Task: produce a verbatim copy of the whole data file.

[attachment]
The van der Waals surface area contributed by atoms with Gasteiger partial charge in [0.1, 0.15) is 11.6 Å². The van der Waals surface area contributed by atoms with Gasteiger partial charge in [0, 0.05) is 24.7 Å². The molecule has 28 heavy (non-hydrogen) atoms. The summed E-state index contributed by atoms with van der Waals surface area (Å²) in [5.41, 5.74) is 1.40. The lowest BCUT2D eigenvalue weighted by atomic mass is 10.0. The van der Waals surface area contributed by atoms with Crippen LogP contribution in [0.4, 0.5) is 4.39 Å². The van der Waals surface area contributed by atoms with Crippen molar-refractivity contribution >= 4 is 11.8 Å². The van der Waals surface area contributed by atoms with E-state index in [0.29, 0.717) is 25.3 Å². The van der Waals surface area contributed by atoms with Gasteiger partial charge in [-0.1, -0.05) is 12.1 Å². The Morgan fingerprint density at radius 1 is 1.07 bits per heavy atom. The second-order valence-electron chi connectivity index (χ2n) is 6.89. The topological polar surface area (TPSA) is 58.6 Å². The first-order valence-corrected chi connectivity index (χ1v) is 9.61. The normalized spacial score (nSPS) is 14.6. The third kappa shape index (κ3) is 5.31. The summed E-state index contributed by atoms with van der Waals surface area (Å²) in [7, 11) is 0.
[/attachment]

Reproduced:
The van der Waals surface area contributed by atoms with Gasteiger partial charge in [0.1, 0.15) is 11.6 Å². The van der Waals surface area contributed by atoms with Gasteiger partial charge in [0, 0.05) is 24.7 Å². The molecule has 28 heavy (non-hydrogen) atoms. The summed E-state index contributed by atoms with van der Waals surface area (Å²) in [5.41, 5.74) is 1.40. The lowest BCUT2D eigenvalue weighted by atomic mass is 10.0. The van der Waals surface area contributed by atoms with Crippen LogP contribution in [0.4, 0.5) is 4.39 Å². The van der Waals surface area contributed by atoms with Crippen molar-refractivity contribution >= 4 is 11.8 Å². The van der Waals surface area contributed by atoms with E-state index in [0.29, 0.717) is 25.3 Å². The van der Waals surface area contributed by atoms with Gasteiger partial charge in [-0.1, -0.05) is 12.1 Å². The Morgan fingerprint density at radius 1 is 1.07 bits per heavy atom. The second-order valence-electron chi connectivity index (χ2n) is 6.89. The topological polar surface area (TPSA) is 58.6 Å². The first-order valence-corrected chi connectivity index (χ1v) is 9.61. The normalized spacial score (nSPS) is 14.6. The third kappa shape index (κ3) is 5.31. The summed E-state index contributed by atoms with van der Waals surface area (Å²) in [7, 11) is 0.